As Franklin explains, Duchamp’s personality made almost as profound an impact on his disciples as did his work: “He was a father figure, but without all of the entanglements that a family romance has. We’re dealing with four gay men with this intransigently heterosexual guy with a fantastic sense of humor that’s often imbued with bawdy sexual innuendo. But they can totally get along because Duchamp remained completely nonjudgmental. They never had to reject the father.”
They also all came to share in having their work misunderstood. In the popular imagination, Duchamp is merely a provocateur who signed a urinal and called it art, Cage a clown who sits at a piano in silence, Johns an uninspired painter of flags. Worse yet, modern artists continue to look at their work from a similarly narrow vantage point, leading to uninspired echoes glutting gallery walls. “If you reduce Duchamp just to the idea of the readymades,” Franklin says of Duchamp’s found objects, “he becomes a sort of lazy philosopher who just had one idea that he kept replaying over and over again. And unfortunately, that’s the way a lot of contemporary artists misconstrue Duchamp. That was not the case for these men in the ’50s and ’60s at all.”
With all but Johns having since passed away, “Dancing Around the Bride” may provide the closest approximation of these artists’ dialogues that can be reconstructed today. “We’re trying to put the art back into its context and into those conversations from which it emerged,” Basualdo says. “Art is immersed in a very diverse system of values having to do with the lives of the artists, their conversations, and other forms of exchanges, and an antiquarian show would not be in the spirit of this art. We need to make the viewer feel that this history is happening for her or for him, now. This is about the past, but it’s about a past that is never fully past, a past that is still present.”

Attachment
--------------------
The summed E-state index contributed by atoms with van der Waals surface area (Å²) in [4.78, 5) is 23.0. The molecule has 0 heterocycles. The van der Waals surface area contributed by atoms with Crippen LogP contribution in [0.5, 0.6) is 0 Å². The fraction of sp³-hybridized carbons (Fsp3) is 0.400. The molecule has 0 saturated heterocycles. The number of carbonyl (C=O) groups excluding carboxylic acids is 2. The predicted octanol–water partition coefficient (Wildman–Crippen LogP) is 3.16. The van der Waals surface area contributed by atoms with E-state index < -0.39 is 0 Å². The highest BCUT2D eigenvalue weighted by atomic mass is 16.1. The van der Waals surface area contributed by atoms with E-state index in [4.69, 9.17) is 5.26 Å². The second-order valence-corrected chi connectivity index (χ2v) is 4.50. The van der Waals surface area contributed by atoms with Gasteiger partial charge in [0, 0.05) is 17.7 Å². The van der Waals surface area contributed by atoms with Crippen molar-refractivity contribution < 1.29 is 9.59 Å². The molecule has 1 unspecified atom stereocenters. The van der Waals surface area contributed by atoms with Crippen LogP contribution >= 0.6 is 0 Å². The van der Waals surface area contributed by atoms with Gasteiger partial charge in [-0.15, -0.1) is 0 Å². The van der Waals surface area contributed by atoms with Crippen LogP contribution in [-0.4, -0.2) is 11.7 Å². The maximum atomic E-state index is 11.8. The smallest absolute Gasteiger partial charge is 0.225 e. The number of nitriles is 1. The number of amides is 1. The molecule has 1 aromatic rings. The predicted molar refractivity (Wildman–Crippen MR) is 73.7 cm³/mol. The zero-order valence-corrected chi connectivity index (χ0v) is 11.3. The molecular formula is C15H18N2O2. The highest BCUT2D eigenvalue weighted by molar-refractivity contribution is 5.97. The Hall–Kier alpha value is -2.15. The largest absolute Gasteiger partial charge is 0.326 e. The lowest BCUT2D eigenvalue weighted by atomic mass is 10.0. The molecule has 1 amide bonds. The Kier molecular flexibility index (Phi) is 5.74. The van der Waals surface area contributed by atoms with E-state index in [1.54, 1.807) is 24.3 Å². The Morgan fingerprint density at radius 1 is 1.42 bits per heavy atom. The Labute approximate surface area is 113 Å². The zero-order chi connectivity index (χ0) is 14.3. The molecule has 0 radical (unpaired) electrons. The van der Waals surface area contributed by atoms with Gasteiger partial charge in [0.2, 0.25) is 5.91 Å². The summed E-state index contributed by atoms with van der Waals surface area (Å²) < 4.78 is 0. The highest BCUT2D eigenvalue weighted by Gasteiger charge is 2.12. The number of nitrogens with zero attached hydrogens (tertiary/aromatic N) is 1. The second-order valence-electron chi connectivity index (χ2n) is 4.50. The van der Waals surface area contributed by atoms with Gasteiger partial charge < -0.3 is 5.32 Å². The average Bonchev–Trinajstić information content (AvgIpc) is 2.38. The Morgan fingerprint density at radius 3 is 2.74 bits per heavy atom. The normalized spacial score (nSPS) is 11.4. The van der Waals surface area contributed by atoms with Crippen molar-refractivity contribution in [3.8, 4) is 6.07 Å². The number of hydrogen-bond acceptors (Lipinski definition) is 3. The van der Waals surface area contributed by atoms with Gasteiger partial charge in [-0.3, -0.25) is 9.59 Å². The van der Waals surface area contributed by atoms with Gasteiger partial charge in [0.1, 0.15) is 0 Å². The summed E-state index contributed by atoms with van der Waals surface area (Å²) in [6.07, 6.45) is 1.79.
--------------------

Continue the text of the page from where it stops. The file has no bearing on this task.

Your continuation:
The Large Glass will likely never move from its current position, a curious sense of permanence for a work that contains within it such a sense of transparency, and which has inspired so much creation that has at its heart elements of impermanence — Cage’s chance-driven compositions, Cunningham’s spontaneously crafted dances. It remains as silently, compellingly enigmatic as it has for decades, its very impenetrability serving to generate the types of questions that spark artists to find their own answers.
“The Large Glass and the work of Duchamp have a way of becoming part of your life — not just a part of your life but an integral part of your life,” Basualdo says. “I believe that artists still find that kinship with Duchamp. He was so radically independent and autonomous and free that he remains attractive for younger people. Art is profoundly about freedom and profoundly about the expression of the possibility of freedom, and I think Duchamp in the 20th century incarnates that very strongly.”
“Dancing Around the Bride: Cage, Cunningham, Johns, Rauschenberg and Duchamp” runs Oct. 30-Jan. 21, 2013, $20, Philadelphia Museum of Art, 2600 Benjamin Franklin Parkway, 215-763-8100, philamuseum.org.